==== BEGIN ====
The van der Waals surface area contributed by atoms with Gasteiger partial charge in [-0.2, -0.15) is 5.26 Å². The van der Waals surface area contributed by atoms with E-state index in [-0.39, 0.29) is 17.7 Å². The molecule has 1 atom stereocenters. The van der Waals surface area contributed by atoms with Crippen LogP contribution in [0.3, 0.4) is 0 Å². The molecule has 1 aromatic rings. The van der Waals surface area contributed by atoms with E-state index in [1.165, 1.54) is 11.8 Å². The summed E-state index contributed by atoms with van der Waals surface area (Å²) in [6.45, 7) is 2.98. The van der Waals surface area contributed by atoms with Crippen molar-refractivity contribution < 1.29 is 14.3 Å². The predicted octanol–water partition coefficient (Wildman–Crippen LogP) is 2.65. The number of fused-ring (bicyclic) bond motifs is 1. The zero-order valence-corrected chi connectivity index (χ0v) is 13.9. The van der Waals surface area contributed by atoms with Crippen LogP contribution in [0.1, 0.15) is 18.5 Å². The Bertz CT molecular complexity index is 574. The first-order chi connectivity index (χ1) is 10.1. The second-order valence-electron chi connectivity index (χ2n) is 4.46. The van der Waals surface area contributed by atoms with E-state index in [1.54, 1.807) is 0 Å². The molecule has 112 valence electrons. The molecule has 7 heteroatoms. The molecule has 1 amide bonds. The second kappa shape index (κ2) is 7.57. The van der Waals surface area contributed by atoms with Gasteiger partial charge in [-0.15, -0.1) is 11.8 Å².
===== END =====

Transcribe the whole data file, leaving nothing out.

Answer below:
The van der Waals surface area contributed by atoms with Gasteiger partial charge in [-0.2, -0.15) is 5.26 Å². The van der Waals surface area contributed by atoms with E-state index in [-0.39, 0.29) is 17.7 Å². The molecule has 1 atom stereocenters. The van der Waals surface area contributed by atoms with Crippen LogP contribution in [0.3, 0.4) is 0 Å². The molecule has 1 aromatic rings. The van der Waals surface area contributed by atoms with E-state index in [1.165, 1.54) is 11.8 Å². The summed E-state index contributed by atoms with van der Waals surface area (Å²) in [6.45, 7) is 2.98. The van der Waals surface area contributed by atoms with Crippen molar-refractivity contribution < 1.29 is 14.3 Å². The predicted octanol–water partition coefficient (Wildman–Crippen LogP) is 2.65. The number of fused-ring (bicyclic) bond motifs is 1. The zero-order valence-corrected chi connectivity index (χ0v) is 13.9. The van der Waals surface area contributed by atoms with Crippen LogP contribution in [0.1, 0.15) is 18.5 Å². The Bertz CT molecular complexity index is 574. The first-order chi connectivity index (χ1) is 10.1. The second-order valence-electron chi connectivity index (χ2n) is 4.46. The van der Waals surface area contributed by atoms with E-state index in [1.54, 1.807) is 0 Å². The molecule has 112 valence electrons. The molecule has 7 heteroatoms. The molecule has 1 amide bonds. The second kappa shape index (κ2) is 7.57. The van der Waals surface area contributed by atoms with Gasteiger partial charge in [-0.15, -0.1) is 11.8 Å².